Sequential surveillance for drug safety using electronic health data extends the concepts developed for sequential monitoring in randomized clinical trials and in post-licensure vaccine safety studies. Additional challenges in the postmarketing safety monitoring of drugs that can influence patterns of use and affect the composition of study populations include changing indications over time, time-varying exposures of long duration, the presence of a large number of potential confounding factors, and off-label use. The goal of this paper is to help those with an interest in regulatory science to develop and refine recommendations regarding which types of questions are most suitable for sequential surveillance and under what circumstances sequential surveillance will fit into the regulatory environment.
David Martin, MD, MPH; Center for Drug Evaluation and Research, Office of the Center Director, FDA, Silver Spring, MD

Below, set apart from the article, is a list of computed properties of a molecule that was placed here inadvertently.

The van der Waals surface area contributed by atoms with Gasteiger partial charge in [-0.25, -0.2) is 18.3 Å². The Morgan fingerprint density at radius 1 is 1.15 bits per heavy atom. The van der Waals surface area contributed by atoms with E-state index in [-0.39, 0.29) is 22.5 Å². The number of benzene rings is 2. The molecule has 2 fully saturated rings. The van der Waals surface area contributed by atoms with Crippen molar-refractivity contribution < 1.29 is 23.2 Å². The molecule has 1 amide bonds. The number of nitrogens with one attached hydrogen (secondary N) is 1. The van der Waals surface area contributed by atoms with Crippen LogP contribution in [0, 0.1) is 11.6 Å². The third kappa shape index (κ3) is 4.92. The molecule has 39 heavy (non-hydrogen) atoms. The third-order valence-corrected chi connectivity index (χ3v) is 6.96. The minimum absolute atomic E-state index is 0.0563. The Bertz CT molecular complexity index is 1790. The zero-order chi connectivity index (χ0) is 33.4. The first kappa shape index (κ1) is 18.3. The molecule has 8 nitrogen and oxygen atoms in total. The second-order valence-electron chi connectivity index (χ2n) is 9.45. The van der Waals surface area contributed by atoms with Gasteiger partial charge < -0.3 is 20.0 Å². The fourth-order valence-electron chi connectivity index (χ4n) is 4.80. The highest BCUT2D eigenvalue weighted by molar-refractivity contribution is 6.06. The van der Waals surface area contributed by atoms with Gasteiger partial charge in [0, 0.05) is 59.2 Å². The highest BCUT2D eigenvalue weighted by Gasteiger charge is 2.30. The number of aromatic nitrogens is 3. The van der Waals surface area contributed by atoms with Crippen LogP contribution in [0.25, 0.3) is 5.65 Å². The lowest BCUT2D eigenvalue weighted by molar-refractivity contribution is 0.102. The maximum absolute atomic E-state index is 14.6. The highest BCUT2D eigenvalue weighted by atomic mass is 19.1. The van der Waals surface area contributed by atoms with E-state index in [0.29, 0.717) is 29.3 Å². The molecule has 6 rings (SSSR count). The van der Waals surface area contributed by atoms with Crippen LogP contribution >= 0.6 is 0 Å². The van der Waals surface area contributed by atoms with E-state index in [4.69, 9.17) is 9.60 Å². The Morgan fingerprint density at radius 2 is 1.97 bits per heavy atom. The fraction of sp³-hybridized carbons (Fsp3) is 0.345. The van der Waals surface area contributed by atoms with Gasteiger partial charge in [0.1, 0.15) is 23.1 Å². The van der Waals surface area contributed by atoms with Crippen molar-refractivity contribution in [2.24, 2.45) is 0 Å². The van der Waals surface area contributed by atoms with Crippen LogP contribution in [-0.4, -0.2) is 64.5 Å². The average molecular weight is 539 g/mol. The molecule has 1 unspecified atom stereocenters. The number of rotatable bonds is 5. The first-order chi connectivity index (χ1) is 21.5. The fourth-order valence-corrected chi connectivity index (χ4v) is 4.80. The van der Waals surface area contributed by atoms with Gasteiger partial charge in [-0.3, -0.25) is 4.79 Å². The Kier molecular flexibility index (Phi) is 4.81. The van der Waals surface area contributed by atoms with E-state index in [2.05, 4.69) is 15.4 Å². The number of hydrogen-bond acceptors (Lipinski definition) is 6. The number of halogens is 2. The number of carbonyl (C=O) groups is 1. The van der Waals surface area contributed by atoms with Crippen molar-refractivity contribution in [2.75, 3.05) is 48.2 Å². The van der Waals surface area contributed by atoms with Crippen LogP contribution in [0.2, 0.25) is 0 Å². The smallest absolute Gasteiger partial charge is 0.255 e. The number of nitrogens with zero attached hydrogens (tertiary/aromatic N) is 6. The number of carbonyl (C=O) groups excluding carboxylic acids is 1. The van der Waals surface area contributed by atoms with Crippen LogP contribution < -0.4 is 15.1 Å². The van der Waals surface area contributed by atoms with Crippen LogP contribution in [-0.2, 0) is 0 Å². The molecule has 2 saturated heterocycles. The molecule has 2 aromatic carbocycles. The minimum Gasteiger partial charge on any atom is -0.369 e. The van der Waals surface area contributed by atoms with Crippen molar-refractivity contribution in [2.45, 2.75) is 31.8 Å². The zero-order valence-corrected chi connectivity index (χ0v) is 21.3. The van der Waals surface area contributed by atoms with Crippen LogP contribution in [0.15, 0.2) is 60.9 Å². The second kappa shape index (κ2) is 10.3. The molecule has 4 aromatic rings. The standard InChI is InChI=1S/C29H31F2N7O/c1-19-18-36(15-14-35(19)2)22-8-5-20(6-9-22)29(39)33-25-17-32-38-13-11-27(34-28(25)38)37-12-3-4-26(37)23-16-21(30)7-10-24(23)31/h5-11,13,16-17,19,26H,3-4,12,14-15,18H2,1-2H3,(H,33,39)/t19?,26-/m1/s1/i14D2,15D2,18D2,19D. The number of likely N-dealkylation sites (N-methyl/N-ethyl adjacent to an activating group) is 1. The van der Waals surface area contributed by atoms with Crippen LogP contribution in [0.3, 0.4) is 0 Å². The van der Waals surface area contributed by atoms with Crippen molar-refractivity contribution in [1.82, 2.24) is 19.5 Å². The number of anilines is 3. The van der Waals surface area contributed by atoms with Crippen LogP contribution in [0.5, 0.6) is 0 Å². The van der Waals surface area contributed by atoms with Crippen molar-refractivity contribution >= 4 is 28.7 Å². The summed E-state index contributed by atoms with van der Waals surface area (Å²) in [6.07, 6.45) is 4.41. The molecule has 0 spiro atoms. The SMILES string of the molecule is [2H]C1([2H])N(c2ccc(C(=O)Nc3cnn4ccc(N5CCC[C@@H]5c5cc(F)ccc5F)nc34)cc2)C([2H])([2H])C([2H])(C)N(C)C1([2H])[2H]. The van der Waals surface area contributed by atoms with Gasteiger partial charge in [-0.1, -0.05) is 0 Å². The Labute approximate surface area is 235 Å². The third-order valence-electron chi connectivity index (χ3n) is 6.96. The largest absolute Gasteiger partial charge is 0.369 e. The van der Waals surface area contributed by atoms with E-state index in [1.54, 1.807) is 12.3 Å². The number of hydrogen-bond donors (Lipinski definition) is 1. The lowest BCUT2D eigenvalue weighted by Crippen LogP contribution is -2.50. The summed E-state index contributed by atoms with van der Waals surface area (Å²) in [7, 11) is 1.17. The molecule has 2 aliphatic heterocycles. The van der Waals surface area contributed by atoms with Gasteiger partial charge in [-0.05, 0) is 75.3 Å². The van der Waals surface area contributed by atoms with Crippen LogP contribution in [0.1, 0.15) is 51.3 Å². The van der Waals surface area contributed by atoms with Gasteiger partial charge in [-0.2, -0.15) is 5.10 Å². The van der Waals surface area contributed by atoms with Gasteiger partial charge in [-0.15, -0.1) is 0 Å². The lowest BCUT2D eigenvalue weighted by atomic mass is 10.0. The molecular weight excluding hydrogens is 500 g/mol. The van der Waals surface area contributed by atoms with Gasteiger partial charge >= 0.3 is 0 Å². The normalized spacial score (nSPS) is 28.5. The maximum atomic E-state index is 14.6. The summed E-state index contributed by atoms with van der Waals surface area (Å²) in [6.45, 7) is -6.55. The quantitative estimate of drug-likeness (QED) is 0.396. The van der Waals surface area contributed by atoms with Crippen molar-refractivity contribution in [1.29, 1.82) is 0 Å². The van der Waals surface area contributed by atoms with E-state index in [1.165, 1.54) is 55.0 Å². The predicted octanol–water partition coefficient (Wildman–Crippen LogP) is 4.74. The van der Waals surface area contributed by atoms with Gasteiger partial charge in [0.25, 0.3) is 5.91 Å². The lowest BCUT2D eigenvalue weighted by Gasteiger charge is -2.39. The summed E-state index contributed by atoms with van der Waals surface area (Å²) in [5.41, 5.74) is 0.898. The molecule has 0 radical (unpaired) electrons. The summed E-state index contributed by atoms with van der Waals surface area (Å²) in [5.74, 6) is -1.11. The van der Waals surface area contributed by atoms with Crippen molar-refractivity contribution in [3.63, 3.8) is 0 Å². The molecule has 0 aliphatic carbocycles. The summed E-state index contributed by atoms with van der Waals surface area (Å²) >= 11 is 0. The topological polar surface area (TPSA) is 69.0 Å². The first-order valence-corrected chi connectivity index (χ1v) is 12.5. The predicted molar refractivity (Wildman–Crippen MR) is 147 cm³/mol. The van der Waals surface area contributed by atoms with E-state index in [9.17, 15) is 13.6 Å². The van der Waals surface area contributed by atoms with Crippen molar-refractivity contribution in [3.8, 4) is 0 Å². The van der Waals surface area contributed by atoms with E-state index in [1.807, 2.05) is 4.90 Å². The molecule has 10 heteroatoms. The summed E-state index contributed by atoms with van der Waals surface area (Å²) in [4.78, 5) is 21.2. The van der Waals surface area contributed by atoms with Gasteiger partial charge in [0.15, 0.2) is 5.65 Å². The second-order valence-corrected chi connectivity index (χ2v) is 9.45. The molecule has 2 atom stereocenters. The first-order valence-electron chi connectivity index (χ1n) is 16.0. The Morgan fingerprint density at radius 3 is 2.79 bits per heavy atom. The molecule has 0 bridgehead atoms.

Joshua J. Gagne, PharmD, ScD; Sebastian Schneeweiss, MD, ScD; Division of Pharmacoepidemiology and Pharmacoeconomics, Department of Medicine, Brigham and Women’s Hospital and Harvard Medical School, Boston, MA
Susan Gruber, PhD, MPH, MS; Rima Izem, PhD; Office of Biostatistics, Center for Drug Evaluation and Research, FDA, Silver Spring, MD
Jennifer Nelson, PhD; Group Health Research Institute and University of Washington, Seattle, WA
Michael Nguyen, MD; Rita P. Ouellet-Hellstrom, PhD, MPH; Office of Surveillance and Epidemiology, Center for Drug Evaluation and Research, FDA, Silver Spring, MD
Darren Toh, ScD, Department of Population Medicine, Harvard Pilgrim Health Care Institute and Harvard Medical School, Boston, MA
Alexander M. Walker, MD, PhD; WHISCON, Newton, MA